(CNN) -- U.S. stocks posted sharp gains Monday, following reports of strong Black Friday weekend sales and amid optimism that European leaders may be working toward a solution to the continent's debt crisis.
The Dow Jones industrial average (INDU) surged 315 points, or 2.8%, the S&P 500 (SPX) added 37 points, or 3.2%, and the Nasdaq composite (COMP) rose 86 points, or 3.5%. The advance broke a 4-day losing streak for the Dow, and seven consecutive days of declines for the S&P 500 and Nasdaq.
The rally was broad, with all the stocks in the three major indexes gaining ground. Financials were among the biggest winners, with Morgan Stanley (MS, Fortune 500), Citigroup (C, Fortune 500), Goldman Sachs (GS, Fortune 500), JPMogan Chase (JPM, Fortune 500), Bank of America (BAC, Fortune 500) and Wells Fargo (WFC, Fortune 500) surging between 3% and 8%.
The mood on Wall Street was cheerful after major retailers reported record sales of $52.4 billion over Black Friday weekend -- up 16% from last year -- according to a survey by the National Retail Federation released Sunday.
Retailers like Wal-Mart (WMT, Fortune 500), Kohl's (KSS, Fortune 500), Costco (COST, Fortune 500), Target (TGT, Fortune 500), Gap (GPS, Fortune 500) and Home Depot (HD, Fortune 500) were up between 1% and 3%, while Best Buy (BBY, Fortune 500), Macy's (M, Fortune 500), Tiffany & Co. (TIF) and Saks Inc. (SKS) climbed between 3% and 6%.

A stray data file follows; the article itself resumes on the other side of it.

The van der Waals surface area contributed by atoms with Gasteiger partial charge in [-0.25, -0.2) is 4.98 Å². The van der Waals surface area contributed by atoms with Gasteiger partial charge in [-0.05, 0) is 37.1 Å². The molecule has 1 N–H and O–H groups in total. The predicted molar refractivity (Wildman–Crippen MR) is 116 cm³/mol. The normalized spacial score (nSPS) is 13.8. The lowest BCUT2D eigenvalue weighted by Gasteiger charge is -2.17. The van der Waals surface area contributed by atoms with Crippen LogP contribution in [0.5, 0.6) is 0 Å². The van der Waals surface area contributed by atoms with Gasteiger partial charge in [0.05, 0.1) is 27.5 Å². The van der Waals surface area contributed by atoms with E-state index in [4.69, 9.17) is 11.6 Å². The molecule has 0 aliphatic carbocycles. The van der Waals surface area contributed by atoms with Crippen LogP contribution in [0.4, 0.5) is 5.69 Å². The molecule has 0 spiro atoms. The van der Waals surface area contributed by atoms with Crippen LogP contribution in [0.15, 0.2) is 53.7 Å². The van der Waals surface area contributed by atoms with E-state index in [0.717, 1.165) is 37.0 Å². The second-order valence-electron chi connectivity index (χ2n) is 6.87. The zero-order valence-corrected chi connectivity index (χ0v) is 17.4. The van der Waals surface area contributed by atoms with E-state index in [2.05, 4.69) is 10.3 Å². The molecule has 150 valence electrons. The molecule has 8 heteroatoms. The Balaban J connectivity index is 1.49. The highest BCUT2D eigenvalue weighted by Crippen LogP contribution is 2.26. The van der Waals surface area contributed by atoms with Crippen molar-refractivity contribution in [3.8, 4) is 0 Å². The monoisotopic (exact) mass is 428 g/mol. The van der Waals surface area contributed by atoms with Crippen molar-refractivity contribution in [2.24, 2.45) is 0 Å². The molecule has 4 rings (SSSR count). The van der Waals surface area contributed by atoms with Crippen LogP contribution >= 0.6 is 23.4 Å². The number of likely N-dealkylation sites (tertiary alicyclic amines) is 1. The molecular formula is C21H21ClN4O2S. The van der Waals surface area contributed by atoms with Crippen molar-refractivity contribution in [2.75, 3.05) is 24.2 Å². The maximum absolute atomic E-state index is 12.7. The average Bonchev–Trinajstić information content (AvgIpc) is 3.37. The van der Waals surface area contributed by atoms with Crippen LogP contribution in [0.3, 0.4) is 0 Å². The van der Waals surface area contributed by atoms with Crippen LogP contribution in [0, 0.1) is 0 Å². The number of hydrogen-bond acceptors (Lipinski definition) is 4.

Investors also appeared to shrug off a warning by Moody's that the intensifying European debt crisis could lead to a downgrade of the region's sovereign debt.
While it's not new, reports about a coordinated effort to create some type of fiscal union in Europe appear to be lifting sentiment.
Meanwhile, the Organization for Economic Cooperation and Development called for policies to be put in place immediately to stop the eurozone debt crisis from spreading.
There could be more news in the afternoon, following an E.U.-U.S. summit in Washington on Monday, with leaders discussing Europe's crisis, among other issues.
Last week, European bond yields spiked following a series of disappointing debt auctions, which further heightened fears of a contagion in the region and sent stocks about 5% lower for the week.
World markets: European stocks rallied in afternoon trading. Britain's FTSE 100 (UKX) jumped 2.5%, the DAX (DAX) in Germany soared 4.2% and France's CAC 40 (CAC40) climbed 4.3%.
Asian markets ended higher. The Shanghai Composite (SHCOMP) ticked up 0.1%, while the Hang Seng (HSI) in Hong Kong added 2% and Japan's Nikkei (N225) rose 1.6%.
Companies: Shares of Amazon (AMZN, Fortune 500) jumped after the online retailer said it sold four times more Kindles during this Black Friday weekend than the same period last year.
Apple (APPL) shares also rose after the retailer saw strong Black Friday sales, with reports showing that customers bought 14.8 iPads per hour, up 68% year-over-year. Customers bought 10.1 Macs per hour, up 23% from 2010.
Economy: New home sales rose 1.3% to an annual rate of 307,000 in October. Economists were expecting the annual rate to come in at 312,000.
Currencies and commodities: The dollar slumped against the euro and the British pound, but edged higher versus the Japanese yen.
Oil for January delivery jumped $2.40 to $99.17 a barrel.
Gold futures for December delivery rose $30.30 to 1,716 an ounce.
Bonds: The price on the benchmark 10-year U.S. Treasury fell, pushing the yield up to 2.08% from 1.97% late Friday. To top of page
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